systemd-analyze critical-chain

Running this will give you output similar to:

This output gives you info on the system’s history. It also shows you where you are currently in the system, what is and isn’t available to you at different times during the startup sequence (file system, wifi, users etc) and how long each part of the sequence takes to start up. I figured that if I moved my service from to the timing difference would be negligible from a user point of view and I’d probably have more resources available.

Basic target was described as pulling-in all local mount points plus /var, /tmp and /var/tmp, swap devices, sockets, timers, path units and other basic initialisation necessary for general purpose daemons and it is meant as a synchronisation point for late boot services. Using as the place to run my service instead of solved the problems I was having. Interestingly because is the default target after which services run it turned out I didn't have to specify it as an 'After' as I originally had done with the, resulting in the following super short service description.

You enable the service and start it as follows:

sudo systemctl enable boot-splashscreen.service
sudo systemctl start boot-splashscreen.service

In case you're interested in the framebuffer python script I've included it here:

Showing an image on halt or power off

Having created a service for a splash screen on boot I also wanted one for power down. If we'd simply ended our IoT device program and waited for halt, then the user would be looking at a black screen for a few seconds. To avoid this we had our program send a shutting-down image to the frame buffer as its last image before exit. When our shutting-down-image service kicks in on halt we see the same image with progress.

First shutting-down image that our program writes to the frame buffer as its last image before exiting

Second shutting-down image triggered by our service on halt

Our service looks like this:

Type=oneshot waits with the execution of all other programs until this one is finished running. Since the process run by this service only writes an image to the screen and then quits it's not likely to result in any delays.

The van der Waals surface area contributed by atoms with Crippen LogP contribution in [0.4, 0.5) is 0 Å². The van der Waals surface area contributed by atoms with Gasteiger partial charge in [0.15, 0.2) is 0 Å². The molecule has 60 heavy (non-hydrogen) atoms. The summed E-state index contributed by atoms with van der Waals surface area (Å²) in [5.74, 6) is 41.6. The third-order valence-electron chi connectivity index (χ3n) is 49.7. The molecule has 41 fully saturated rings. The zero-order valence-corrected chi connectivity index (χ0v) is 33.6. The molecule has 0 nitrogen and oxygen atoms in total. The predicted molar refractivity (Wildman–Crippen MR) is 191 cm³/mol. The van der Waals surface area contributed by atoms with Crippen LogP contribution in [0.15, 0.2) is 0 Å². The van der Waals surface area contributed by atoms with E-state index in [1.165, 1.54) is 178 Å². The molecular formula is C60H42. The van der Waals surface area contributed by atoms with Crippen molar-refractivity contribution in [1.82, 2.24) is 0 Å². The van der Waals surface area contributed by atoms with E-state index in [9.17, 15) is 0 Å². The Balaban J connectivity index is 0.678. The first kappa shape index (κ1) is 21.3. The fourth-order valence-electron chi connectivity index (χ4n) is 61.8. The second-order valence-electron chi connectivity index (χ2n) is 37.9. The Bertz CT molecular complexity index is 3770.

DefaultDependencies=no makes sure that the service isn't stopped by the shutdown process. The documentation says that only services involved with early boot or late system shutdown should disable this option.

Enable the service and start it with:

sudo systemctl enable powerdown-image.service
sudo systemctl start powerdown-image.service

Showing an image when it’s safe to unplug your pi

As you probably know if you've worked with Raspberry Pi's it’s unsafe to remove the power while it’s running as you could corrupt the SD card. You can solve this by building your own little UPS using something like this but we were a bit late in the process to be adding modules to our device so we decided to handle it with good user messaging like vintage computers back in the day. In order to show the safe-to-unplug message I would have to make sure that the image was shown after the file system was unmounted to avoid corruption. It’s possible to do that by installing the unit when the filesystem is still available and run the service from RAM after unmounting. A good moment to run this service seemed to be around the time is run which is defined as: “A special target unit that is used during the shutdown logic and may be used to pull in late services after all normal services are already terminated and all mounts unmounted.”

The resulting unplug-image service looked like this:

Enable the service and start it with:

sudo systemctl enable unplug-image.service
sudo systemctl start unplug-image.service

I <3 systemd

Initially I didn’t find the documentation of systemd super clear, but its systemctl and journalctl tools are very good. Systemd facilitates an environment in which it is fairly straightforward to create a seamless end-to-end user experience around a core service, using boot images, shutting down and power down images. Despite my initial scepticism I now <3 systemd.

All is all that ends well right? Well... we weren't done just yet. To really clean up the product we needed to remove the messaging from the tty console on startup and shutdown. This will be discussed in my next blogpost: how tooling improved the quality of our IoT product development on Raspberry Pi.